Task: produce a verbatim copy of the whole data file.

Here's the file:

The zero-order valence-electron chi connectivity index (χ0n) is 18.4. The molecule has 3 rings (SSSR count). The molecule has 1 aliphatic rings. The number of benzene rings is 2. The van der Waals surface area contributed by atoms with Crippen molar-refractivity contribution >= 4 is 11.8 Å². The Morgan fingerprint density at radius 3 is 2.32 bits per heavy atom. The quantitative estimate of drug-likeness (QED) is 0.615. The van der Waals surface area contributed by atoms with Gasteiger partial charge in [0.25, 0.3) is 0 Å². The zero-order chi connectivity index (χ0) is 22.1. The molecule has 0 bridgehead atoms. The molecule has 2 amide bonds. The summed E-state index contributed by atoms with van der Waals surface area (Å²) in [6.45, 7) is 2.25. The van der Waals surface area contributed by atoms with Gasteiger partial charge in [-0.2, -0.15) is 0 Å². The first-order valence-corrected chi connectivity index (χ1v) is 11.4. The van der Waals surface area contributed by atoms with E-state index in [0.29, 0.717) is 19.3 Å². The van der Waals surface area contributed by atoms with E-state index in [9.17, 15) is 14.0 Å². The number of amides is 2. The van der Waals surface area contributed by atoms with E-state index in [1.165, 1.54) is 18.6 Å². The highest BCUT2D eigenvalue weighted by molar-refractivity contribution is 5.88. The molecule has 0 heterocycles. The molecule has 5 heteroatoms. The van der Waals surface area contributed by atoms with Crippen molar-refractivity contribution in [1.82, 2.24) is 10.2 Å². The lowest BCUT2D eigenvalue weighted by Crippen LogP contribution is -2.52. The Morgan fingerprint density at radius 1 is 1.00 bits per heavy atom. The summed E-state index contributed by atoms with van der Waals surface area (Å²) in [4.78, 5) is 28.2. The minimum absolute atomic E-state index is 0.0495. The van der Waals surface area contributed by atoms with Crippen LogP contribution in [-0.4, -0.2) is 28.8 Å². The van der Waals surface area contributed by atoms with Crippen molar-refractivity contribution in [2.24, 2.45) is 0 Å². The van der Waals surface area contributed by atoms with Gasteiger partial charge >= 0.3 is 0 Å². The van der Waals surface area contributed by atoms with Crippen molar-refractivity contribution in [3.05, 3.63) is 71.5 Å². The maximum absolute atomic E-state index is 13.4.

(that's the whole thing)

The zero-order valence-electron chi connectivity index (χ0n) is 18.4. The molecule has 3 rings (SSSR count). The molecule has 1 aliphatic rings. The number of benzene rings is 2. The van der Waals surface area contributed by atoms with Crippen molar-refractivity contribution >= 4 is 11.8 Å². The Morgan fingerprint density at radius 3 is 2.32 bits per heavy atom. The quantitative estimate of drug-likeness (QED) is 0.615. The van der Waals surface area contributed by atoms with Gasteiger partial charge in [0.25, 0.3) is 0 Å². The zero-order chi connectivity index (χ0) is 22.1. The molecule has 0 bridgehead atoms. The molecule has 2 amide bonds. The summed E-state index contributed by atoms with van der Waals surface area (Å²) in [6.45, 7) is 2.25. The van der Waals surface area contributed by atoms with Gasteiger partial charge in [-0.2, -0.15) is 0 Å². The first-order valence-corrected chi connectivity index (χ1v) is 11.4. The van der Waals surface area contributed by atoms with E-state index in [0.29, 0.717) is 19.3 Å². The van der Waals surface area contributed by atoms with E-state index in [9.17, 15) is 14.0 Å². The number of amides is 2. The van der Waals surface area contributed by atoms with E-state index in [1.165, 1.54) is 18.6 Å². The highest BCUT2D eigenvalue weighted by molar-refractivity contribution is 5.88. The molecule has 0 heterocycles. The molecule has 5 heteroatoms. The van der Waals surface area contributed by atoms with Crippen molar-refractivity contribution in [1.82, 2.24) is 10.2 Å². The lowest BCUT2D eigenvalue weighted by Crippen LogP contribution is -2.52. The Morgan fingerprint density at radius 1 is 1.00 bits per heavy atom. The summed E-state index contributed by atoms with van der Waals surface area (Å²) in [4.78, 5) is 28.2. The minimum absolute atomic E-state index is 0.0495. The van der Waals surface area contributed by atoms with Crippen LogP contribution in [-0.4, -0.2) is 28.8 Å². The van der Waals surface area contributed by atoms with Crippen molar-refractivity contribution in [2.24, 2.45) is 0 Å². The van der Waals surface area contributed by atoms with Gasteiger partial charge >= 0.3 is 0 Å². The van der Waals surface area contributed by atoms with Crippen molar-refractivity contribution in [3.05, 3.63) is 71.5 Å². The maximum absolute atomic E-state index is 13.4.